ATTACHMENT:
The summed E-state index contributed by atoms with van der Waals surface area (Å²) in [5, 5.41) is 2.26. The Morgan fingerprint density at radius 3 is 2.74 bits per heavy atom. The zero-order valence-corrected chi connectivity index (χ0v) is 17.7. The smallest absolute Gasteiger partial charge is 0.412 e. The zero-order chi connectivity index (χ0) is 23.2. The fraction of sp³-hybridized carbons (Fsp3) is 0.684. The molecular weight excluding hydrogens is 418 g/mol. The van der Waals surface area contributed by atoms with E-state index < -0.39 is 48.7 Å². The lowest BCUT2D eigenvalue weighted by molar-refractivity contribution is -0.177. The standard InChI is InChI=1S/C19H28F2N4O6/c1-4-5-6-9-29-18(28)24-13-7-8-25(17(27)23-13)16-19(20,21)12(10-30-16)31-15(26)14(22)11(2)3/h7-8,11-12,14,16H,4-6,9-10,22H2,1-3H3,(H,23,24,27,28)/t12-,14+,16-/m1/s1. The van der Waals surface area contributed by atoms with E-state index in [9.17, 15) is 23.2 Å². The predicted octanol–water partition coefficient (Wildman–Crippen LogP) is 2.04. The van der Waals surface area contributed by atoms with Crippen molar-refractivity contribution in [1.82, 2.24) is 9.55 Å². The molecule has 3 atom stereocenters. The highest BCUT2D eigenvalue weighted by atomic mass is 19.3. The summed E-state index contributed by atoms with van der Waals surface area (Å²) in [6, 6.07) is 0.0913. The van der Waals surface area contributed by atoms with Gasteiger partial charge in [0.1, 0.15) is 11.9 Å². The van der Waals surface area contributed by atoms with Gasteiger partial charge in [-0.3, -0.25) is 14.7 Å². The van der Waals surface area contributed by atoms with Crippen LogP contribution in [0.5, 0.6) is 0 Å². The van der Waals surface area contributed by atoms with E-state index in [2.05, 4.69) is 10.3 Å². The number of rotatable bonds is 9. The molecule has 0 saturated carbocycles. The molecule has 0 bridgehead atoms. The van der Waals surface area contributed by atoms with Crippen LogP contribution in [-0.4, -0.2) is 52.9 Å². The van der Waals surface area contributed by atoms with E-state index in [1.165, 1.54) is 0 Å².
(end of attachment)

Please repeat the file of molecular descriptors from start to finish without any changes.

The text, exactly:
The summed E-state index contributed by atoms with van der Waals surface area (Å²) in [5, 5.41) is 2.26. The Morgan fingerprint density at radius 3 is 2.74 bits per heavy atom. The zero-order valence-corrected chi connectivity index (χ0v) is 17.7. The smallest absolute Gasteiger partial charge is 0.412 e. The zero-order chi connectivity index (χ0) is 23.2. The fraction of sp³-hybridized carbons (Fsp3) is 0.684. The molecular weight excluding hydrogens is 418 g/mol. The van der Waals surface area contributed by atoms with E-state index < -0.39 is 48.7 Å². The lowest BCUT2D eigenvalue weighted by molar-refractivity contribution is -0.177. The standard InChI is InChI=1S/C19H28F2N4O6/c1-4-5-6-9-29-18(28)24-13-7-8-25(17(27)23-13)16-19(20,21)12(10-30-16)31-15(26)14(22)11(2)3/h7-8,11-12,14,16H,4-6,9-10,22H2,1-3H3,(H,23,24,27,28)/t12-,14+,16-/m1/s1. The van der Waals surface area contributed by atoms with E-state index in [9.17, 15) is 23.2 Å². The predicted octanol–water partition coefficient (Wildman–Crippen LogP) is 2.04. The van der Waals surface area contributed by atoms with Crippen molar-refractivity contribution in [1.82, 2.24) is 9.55 Å². The molecule has 3 atom stereocenters. The highest BCUT2D eigenvalue weighted by atomic mass is 19.3. The summed E-state index contributed by atoms with van der Waals surface area (Å²) in [6, 6.07) is 0.0913. The van der Waals surface area contributed by atoms with Gasteiger partial charge in [0.1, 0.15) is 11.9 Å². The van der Waals surface area contributed by atoms with Gasteiger partial charge in [-0.3, -0.25) is 14.7 Å². The van der Waals surface area contributed by atoms with Crippen LogP contribution in [0.5, 0.6) is 0 Å². The van der Waals surface area contributed by atoms with E-state index in [2.05, 4.69) is 10.3 Å². The number of rotatable bonds is 9. The molecule has 0 saturated carbocycles. The molecule has 0 bridgehead atoms. The van der Waals surface area contributed by atoms with Crippen LogP contribution in [-0.4, -0.2) is 52.9 Å². The van der Waals surface area contributed by atoms with E-state index in [1.165, 1.54) is 0 Å².